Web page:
IBM Canada and New Brunswick premier Brian Gallant have announced plans to create 100 new full-time jobs, with salaries between $50,000 to $75,000 each, in the company’s security division in Fredericton over the next three years.
Shortly after the New Brunswick premier’s announcement, IBM Canada general manager of global technology services David Drury announced that the company would be creating a further 110 jobs in Saint John and an additional 40 in Florenceville-Bristol, creating a hub of IT and security technology expertise in New Brunswick.
“We are fortunate to have international companies such as IBM in New Brunswick,” said Premier Brian Gallant. “IBM is a leader in information technology and in cybersecurity. The expansion of its operations in New Brunswick means more valuable information technology jobs and a strong foundation for the continued growth of the cybersecurity sector in this province.”
Earlier this month, the premier met with IBM and other companies at a cybersecurity conference in San Francisco.
“This economic development investment will create a hub of information technology, security technology expertise and high-value jobs in New Brunswick,” said Dino Trevisani, president of IBM Canada. “Together, we are planting these economic development seeds to help transition New Brunswick into a knowledge-worker economy that can positively tackle huge challenges, such as the monumental growth of cybercrime, for the benefit of all Canadians and organizations worldwide.”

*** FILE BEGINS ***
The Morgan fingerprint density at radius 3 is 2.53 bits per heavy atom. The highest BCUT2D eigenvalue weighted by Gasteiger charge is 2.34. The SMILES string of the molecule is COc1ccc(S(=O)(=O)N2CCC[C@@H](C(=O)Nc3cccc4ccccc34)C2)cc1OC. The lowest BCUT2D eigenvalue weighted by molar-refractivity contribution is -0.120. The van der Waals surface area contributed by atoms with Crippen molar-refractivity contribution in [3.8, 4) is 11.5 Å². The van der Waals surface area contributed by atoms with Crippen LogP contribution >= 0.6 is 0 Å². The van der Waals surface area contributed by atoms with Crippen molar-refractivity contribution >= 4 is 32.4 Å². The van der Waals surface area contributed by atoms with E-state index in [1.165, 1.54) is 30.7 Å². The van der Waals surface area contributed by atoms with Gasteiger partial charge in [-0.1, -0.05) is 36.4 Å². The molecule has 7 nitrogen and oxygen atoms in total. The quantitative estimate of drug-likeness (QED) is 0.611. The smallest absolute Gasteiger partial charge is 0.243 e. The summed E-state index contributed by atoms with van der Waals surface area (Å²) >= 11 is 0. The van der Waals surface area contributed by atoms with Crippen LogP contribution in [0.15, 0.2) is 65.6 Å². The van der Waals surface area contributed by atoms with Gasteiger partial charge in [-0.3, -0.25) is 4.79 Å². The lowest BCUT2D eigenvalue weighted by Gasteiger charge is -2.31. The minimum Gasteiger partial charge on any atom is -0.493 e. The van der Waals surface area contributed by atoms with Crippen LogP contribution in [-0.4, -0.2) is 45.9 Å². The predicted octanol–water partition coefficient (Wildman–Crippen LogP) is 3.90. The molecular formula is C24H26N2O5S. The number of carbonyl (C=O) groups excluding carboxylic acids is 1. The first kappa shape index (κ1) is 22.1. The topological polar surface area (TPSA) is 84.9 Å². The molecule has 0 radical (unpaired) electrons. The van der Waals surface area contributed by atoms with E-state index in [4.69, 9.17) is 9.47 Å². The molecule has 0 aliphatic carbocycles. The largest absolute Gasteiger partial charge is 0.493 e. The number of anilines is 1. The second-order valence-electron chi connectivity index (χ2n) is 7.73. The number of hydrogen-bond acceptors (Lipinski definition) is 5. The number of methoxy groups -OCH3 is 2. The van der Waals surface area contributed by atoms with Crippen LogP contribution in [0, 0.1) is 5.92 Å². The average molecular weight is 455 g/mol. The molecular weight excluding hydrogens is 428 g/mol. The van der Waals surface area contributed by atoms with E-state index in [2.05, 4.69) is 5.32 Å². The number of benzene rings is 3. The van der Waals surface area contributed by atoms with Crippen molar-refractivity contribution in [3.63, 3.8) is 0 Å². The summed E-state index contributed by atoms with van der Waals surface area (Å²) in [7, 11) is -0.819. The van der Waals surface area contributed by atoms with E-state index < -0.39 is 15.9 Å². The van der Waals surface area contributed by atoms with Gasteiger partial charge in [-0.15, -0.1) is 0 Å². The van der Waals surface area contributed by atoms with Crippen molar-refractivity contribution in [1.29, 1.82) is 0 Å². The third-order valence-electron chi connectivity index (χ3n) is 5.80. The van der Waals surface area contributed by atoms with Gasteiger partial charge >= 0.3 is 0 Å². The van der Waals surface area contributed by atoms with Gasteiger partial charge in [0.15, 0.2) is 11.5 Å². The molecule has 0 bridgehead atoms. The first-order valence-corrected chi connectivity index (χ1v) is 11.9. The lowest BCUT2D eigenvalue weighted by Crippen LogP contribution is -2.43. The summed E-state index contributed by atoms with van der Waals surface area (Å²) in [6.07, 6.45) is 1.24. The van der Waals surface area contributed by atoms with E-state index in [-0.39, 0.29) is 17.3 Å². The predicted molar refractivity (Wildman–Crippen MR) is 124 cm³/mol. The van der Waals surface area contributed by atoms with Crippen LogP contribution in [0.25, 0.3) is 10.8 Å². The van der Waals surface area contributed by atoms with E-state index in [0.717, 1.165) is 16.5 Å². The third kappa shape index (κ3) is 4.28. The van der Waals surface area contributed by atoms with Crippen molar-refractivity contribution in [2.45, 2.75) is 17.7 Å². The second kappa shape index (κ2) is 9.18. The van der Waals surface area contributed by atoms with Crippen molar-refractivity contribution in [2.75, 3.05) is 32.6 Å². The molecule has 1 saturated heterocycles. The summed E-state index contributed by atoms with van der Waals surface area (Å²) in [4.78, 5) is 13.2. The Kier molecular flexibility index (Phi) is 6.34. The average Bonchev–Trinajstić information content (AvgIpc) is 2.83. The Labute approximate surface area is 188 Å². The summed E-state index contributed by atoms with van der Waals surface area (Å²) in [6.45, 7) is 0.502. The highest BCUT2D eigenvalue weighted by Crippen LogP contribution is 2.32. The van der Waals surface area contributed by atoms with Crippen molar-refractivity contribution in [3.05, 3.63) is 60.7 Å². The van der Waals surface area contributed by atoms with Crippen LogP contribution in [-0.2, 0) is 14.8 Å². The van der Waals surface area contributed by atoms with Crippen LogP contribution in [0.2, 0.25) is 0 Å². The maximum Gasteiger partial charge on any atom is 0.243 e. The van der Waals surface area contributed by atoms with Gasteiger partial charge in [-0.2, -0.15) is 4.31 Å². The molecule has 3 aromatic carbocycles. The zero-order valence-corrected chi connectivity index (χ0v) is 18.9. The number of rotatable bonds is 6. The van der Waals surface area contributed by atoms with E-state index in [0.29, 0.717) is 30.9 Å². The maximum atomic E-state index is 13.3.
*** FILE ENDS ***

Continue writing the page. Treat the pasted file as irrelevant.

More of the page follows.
For its part, the provincial government will pay $12,000 per job as a payroll rebate, totaling a $3 million investment.
In 2011, IBM bought Q1 Labs, whose QRadar Security Intelligence Platform was developed in partnership with the University of New Brunswick, which served as a catalyst for IBM to form its security division, today a $2-billion business employing 7,500 researchers, developers and security experts in 36 locations worldwide.
New Brunswick is already home to a natural cybersecurity cluster that dates back 25 years, with the establishment of Canada’s first faculty of computer science in 1989.
IBM’s Security QRadar analyzes data across an organization’s information technology infrastructure to identify potential security threats, acting as support for IBM’s 10 global security centres.
The platform was designed, built, tested and supported primarily in New Brunswick.
Citing the fact that New Brunswick is already home to major IT companies like IBM, which maintains a research and development and customer support centre in Fredericton, as well as initiatives at the University of New Brunswick and CFB Gagetown, the province is quickly developing cybersecurity as a key growth area of its economy.
The Fredericton customer support service centre already provides support for more than 5,000 customers around the globe.
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